Pratik Sagar completed his BFA and MFA in Paint-

ing from the College of Art, Delhi in 2009. He was awarded the M.F. Hussain award by the College of Art in the same year. His drawings were recently selected for the 2nd Bangkok Triennale International Print and Drawing Exhibition. In 2005, he participated in an Exhibition of paintings organized by International Council For Red Cross in collaboration with the Swiss Embassy. Pratik has produced several temporary installation works at the Fine Arts department, M.S. University, Baroda and nearby areas.

While his early works surround the politics of the personal realm, his recent art incorporates ‘live action’ as inexpensive, everyday materials are used to reveal challenging perspectives on life and society. His art is often self-destructive and through an invitation for public interaction it obliquely comments on societal phenomena and human instinct. He uses textual content to engage the viewer and/or passerby while weaving in visual and spoken clichés to question stereotypical patterns of social behaviour. There is spontaneity and openness in his approach as he is able to observe his work re-invent and decompose itself – change always being the only constant. In a continued quest to observe the metamorphosis of textual symbols through juxtaposition with organic matter; during the PEERS residency, Pratik carried out site-specific public actions in different parts of Delhi. By contextualizing disjunction between recognized meanings of words and their visual representation, he observes life elements interact and unravel his work. In Eat Me, his performative actions are temporal offerings that rely on participation at various levels, as the spirit of collaboration is intrinsic to the process. Through meticulous documentation the artist has sought to confront hierarchical perceptions by revealing the irony embodied within subjective forms. The act of feeding works at multiple levels – firstly, as offering meant to satiate physiological need but more significantly as a semantic probing employing the conscious inculcation of meaning. The works eventually create a sense of physical void yet render a perceived aura of self-consumption.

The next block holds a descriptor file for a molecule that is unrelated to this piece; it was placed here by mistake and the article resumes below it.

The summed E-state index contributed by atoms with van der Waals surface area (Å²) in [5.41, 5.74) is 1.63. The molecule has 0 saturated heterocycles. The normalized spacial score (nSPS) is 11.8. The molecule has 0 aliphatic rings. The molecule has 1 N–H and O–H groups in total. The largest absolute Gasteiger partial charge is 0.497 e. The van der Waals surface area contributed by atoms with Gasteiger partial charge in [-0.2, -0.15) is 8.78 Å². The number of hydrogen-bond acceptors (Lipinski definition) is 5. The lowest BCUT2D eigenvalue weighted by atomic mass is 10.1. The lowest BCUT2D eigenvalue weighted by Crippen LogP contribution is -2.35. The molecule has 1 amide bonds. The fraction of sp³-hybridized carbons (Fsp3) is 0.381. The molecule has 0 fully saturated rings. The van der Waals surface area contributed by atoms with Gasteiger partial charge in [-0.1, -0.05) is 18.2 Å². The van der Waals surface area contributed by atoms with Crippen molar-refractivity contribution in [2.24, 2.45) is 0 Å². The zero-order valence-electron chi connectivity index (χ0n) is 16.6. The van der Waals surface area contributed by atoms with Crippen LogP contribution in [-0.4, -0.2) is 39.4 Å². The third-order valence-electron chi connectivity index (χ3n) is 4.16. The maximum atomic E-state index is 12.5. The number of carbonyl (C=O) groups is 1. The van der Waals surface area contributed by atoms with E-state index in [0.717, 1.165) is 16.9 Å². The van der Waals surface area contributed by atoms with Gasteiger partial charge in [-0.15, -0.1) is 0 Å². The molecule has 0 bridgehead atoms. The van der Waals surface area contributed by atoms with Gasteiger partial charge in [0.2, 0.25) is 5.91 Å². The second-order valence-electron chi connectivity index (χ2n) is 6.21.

Reality is not a stagnant pool but a rushing stream; a current. There is no being, only a becoming. Construction and destruction, both these factors are never at rest. The rising of one ripple depends upon the plummeting of another. Thus, the current flows on. Impermanence is not a philosophical dogma but a fact, which we feel and experience so very strongly in our everyday life. All my works either invite deconstruction or posses a tendency toward self destruction, which is reinforced in terms of choice of material, text and its usage. Engaging with nature and its varied living species, I find my expression becoming more trust-based and convincing which is where it transforms from subjectivity into a more objective creation. These works often refrain from arriving at a conclusion as they deal with inherent contradictions of thoughts within diverse contexts. While harnessing the participation of living beings, time, organic and inorganic matter, I urge the viewer to consider the ever-changing nature of life. Political agendas, fake promise, irresponsibility, terror attacks and the blame game have affected me and have taken my attention towards use of uselessness and an urge for hope. The attraction and use of this “uselessnessâ€? is the theme for these works. Denial of helplessness is the aesthetic of my expression. Also the emotion of love has been celebrated and promoted. Love and humour have been seen as potential weapons against the evil. Eat me‌. deals with the implementation of knowledge and our sense of perception. There is always a contradiction between what we have been taught as definition, meaning for words or emotions and the authentic practical meaning that is experienced. There also exists an alternative field of facts, information and knowledge systems that run parallel to our individual experiential truths. By creating a word with edible content I have attempted to attract living organisms to interact with my work. Sometimes to construct and highlight the visibility of the word claiming its existence, on other occasions the word has been deconstructed or it remains untouched, unchanged; either way the process of this happening becomes the narrative.